Leaving Washington and Walthall Behind

The Stott House at Washington and Walthall. Sara and Russell's apartment was in the house just behind it, visible on the right.

“Son and Betty Jane married that fall [1950] and moved into an apartment in the Billups Apartment Building down the street from Mama. He had met her while she was working here as a dental hygienist temporarily. They married in her hometown of Macon, Georgia.

Tricia and Son, mid-1940s.

“Tricia had gone to Mississippi State College for Women. Rawa, who had worked in Nebraska, had met and married Jack Roach there, and they moved to Oregon. Buddy had brought Dottie Hire home, and they were married at the First Methodist Church, with Russell and I standing with them.”

“We did not have much furniture to move into the house and gladly accepted anything anyone would give us with Tiny and Mama helping out. Big, who had always loved  yard work, helped greatly with our meager landscaping of a yard filled with weeds, no grass and no trees. She brought over altheas, crepe myrtles, spirea, flowering quince and other shrubs, most of which are still with us. Russell had rented a tractor and leveled the yard and shoulders and started from scratch trying to get some grass to grow.”

Three of the Evans children wound up in North Greenwood, leaving the old Stott house at Washington and Walthall behind in presence if not in spirit. Sara and Russell were part of the post-World War II wave of young married couples who bought parcels of former cotton fields and made lawns along the unpaved streets named for presidents and trees. Adams, Jefferson, Monroe, Walnut, Myrtle, Poplar……all the streets of our lives, and fields of dreams for them.

Jessie would stay on at the Stott home, even as her children grew up, fell in love, married and moved on with their lives. Her years there in that sanctuary totalled 28, which I’m sure neither she or Big or Uncle Roy ever envisioned when tragedy struck in 1932. It was a happy home, described that way by everyone who ever lived there. And it still stands on that downtown corner, well-maintained, with some of Big’s old vines still climbing up the glassed-in porch. We are fortunate in many ways in this extended Evans/Stott family, in that our brick-and-mortar anchor remains, a daily reminder of what’s important and what endures.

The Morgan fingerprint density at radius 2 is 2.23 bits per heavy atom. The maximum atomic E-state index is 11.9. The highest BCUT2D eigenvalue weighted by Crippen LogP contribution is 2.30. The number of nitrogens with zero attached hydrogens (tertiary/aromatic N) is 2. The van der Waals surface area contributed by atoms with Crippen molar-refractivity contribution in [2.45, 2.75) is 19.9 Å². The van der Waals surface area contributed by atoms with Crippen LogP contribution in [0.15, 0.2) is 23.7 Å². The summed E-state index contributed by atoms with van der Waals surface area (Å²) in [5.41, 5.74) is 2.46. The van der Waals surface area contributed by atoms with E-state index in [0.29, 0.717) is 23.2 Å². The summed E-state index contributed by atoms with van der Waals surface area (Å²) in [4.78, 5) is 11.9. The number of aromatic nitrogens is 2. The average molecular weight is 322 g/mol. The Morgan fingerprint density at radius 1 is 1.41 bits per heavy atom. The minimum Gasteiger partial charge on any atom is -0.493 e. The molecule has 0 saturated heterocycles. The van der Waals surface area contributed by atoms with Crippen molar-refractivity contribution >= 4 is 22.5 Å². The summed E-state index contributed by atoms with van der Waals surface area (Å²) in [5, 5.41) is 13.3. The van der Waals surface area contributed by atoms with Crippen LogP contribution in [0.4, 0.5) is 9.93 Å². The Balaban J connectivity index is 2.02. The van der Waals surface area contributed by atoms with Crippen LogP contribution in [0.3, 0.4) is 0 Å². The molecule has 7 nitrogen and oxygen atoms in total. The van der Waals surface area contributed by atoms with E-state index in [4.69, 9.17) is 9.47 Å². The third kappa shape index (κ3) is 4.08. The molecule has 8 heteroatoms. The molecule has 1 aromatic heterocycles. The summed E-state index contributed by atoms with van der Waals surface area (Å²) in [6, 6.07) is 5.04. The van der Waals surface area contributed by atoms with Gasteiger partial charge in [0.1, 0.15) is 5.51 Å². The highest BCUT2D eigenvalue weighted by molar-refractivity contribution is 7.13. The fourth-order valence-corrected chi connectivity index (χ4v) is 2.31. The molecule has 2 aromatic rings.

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About sec040121

Hello....I'm in possession of a priceless collection of memoirs and memorabilia left by my mother, Sara Evans Criss. She was a native and lifelong (88 years!) devotee of our small town, who covered this peculiar and volatile corner of the world for 30 years as the Memphis Commercial Appeal's Greenwood bureau chief, a job that started out with debutantes and high school football and wound up spang in the midst of one of the twentieth century's most enduring social upheavals. This blog is dedicated to her memory and the legacy she left behind, both for her family and her community.
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